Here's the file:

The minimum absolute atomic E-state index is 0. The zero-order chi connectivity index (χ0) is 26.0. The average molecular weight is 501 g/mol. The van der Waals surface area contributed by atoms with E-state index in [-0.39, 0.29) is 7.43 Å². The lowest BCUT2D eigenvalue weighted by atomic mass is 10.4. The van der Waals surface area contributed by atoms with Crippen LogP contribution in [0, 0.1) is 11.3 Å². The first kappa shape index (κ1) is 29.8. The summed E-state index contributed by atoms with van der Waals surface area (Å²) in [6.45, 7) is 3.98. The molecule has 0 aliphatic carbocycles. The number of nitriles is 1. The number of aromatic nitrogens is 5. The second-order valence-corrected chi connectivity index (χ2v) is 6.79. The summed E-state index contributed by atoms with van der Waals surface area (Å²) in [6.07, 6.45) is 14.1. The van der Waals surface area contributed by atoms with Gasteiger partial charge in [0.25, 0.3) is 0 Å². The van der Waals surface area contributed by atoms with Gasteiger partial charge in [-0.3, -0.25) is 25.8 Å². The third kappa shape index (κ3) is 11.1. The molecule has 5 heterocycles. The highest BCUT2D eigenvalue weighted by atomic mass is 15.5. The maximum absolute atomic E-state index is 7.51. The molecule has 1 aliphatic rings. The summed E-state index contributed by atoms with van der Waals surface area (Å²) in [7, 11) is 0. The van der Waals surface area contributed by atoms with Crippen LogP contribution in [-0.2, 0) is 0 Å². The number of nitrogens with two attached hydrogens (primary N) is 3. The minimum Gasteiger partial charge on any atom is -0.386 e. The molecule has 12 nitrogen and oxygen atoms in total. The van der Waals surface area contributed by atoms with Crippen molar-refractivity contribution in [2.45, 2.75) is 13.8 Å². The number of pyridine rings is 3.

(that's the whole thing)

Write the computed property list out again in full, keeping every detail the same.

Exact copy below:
The minimum absolute atomic E-state index is 0. The zero-order chi connectivity index (χ0) is 26.0. The average molecular weight is 501 g/mol. The van der Waals surface area contributed by atoms with E-state index in [-0.39, 0.29) is 7.43 Å². The lowest BCUT2D eigenvalue weighted by atomic mass is 10.4. The van der Waals surface area contributed by atoms with Crippen LogP contribution in [0, 0.1) is 11.3 Å². The first kappa shape index (κ1) is 29.8. The summed E-state index contributed by atoms with van der Waals surface area (Å²) in [6.45, 7) is 3.98. The molecule has 0 aliphatic carbocycles. The number of nitriles is 1. The number of aromatic nitrogens is 5. The second-order valence-corrected chi connectivity index (χ2v) is 6.79. The summed E-state index contributed by atoms with van der Waals surface area (Å²) in [6.07, 6.45) is 14.1. The van der Waals surface area contributed by atoms with Gasteiger partial charge in [0.25, 0.3) is 0 Å². The van der Waals surface area contributed by atoms with Gasteiger partial charge in [-0.3, -0.25) is 25.8 Å². The third kappa shape index (κ3) is 11.1. The molecule has 5 heterocycles. The highest BCUT2D eigenvalue weighted by atomic mass is 15.5. The maximum absolute atomic E-state index is 7.51. The molecule has 1 aliphatic rings. The summed E-state index contributed by atoms with van der Waals surface area (Å²) in [7, 11) is 0. The van der Waals surface area contributed by atoms with Crippen LogP contribution in [-0.2, 0) is 0 Å². The number of nitrogens with two attached hydrogens (primary N) is 3. The minimum Gasteiger partial charge on any atom is -0.386 e. The molecule has 12 nitrogen and oxygen atoms in total. The van der Waals surface area contributed by atoms with Crippen molar-refractivity contribution in [2.45, 2.75) is 13.8 Å². The number of pyridine rings is 3.